“Susan! How’s that self-imposed reading marathon going for ya?”
Glad you asked.
I set a goal to read fifty-two books this year. So far, I’ve completed sixteen.
My 2017 reading endeavor started off with a quick reading of K. Collins’ “Declutter Your Home Effectively . . .” I didn’t learn anything new, really, so this was just a refresher and a boost to begin this Year of Change for me. Less is more, keep your stuff in order. OK. Got it.
One of the strangest books I read was Jean Webster’s “Daddy Long Legs.” Young orphan college girl blossoms into a woman, while her much older benefactor provides for her and never really answers her letters to him. She addresses many letters to him as “Daddy-Long-Legs” or “Daddy.” Then they fall in love and marry. The storyline was psychologically strange to me. I never liked the 1955 Fred Astaire-Leslie Caron movie, either. However, the 1919 Mary Pickford-Mahlon Hamilton silent version was a lot more palatable (you can find it for free on the Internet).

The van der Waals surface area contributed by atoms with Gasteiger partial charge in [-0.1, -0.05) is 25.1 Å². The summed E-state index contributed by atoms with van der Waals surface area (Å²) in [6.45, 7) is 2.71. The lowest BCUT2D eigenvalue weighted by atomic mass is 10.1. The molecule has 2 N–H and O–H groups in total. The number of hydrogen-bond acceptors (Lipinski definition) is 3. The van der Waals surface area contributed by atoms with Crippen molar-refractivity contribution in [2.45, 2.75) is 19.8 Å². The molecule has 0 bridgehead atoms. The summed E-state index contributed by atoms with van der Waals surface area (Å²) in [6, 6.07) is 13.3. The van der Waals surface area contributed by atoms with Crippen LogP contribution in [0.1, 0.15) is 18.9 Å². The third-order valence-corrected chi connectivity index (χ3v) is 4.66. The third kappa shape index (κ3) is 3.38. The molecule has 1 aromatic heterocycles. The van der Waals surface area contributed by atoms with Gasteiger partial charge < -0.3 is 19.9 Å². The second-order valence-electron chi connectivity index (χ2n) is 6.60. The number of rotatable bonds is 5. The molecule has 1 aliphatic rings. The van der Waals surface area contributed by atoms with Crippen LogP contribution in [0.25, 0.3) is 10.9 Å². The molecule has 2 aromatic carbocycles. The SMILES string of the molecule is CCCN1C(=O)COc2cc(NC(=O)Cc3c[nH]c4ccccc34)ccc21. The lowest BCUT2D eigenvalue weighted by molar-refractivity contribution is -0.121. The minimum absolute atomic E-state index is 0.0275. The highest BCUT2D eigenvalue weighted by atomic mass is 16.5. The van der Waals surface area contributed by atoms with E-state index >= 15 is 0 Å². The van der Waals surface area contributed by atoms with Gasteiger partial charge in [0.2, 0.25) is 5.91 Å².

“The Beautiful and Damned” by F. Scott Fitzgerald reminded me that broken people exist, and have since the beginning of time, and not much changes but names and dates. “Only Yesterday” and “Since Yesterday” by Frederick Lewis Allen – books I last read in high school – helped to flesh out that era between the two world wars.
My favorite book so far this month is “Anthem” by Ayn Rand. It’s one of the best Dystopian books I’ve come across. Her writing style drew me in, and I couldn’t put it down ‘til the last page. It’s a little like “Nineteen Eighty-Four” and some scenes remind me of “Logan’s Run.” Since “Anthem” is a novella, you can read it in an evening.
There are other books I read, from sociology (“The Indian as Slaveholder and Secessionist” by Annie Heloise Abel) to a children’s book (“Are You My Mother?” by P. D. Eastman). One fiction-romance book turned me off – vulgarities, I don’t need – so I never really finished it, and I deleted it from my Kindle. For me, vulgarities take away from a story and it’s not a part of my real world life, either.
What’s up for February?
Some writing, and definitely more reading. So far I’ve put “Old Creole Days” by George W. Cable and “Every Soul Hath Its Song” by Fanny Hurst on my list. Cable is a new author to me; Hurst grabbed my attention years ago with “Imitation of Life.”
To see what I’m up to, stop by my Goodreads page by clicking HERE.
See you here with some of my life’s updates (not all about reading!) and my musings in the days to come.
©Susan Marie Molloy, and all works within.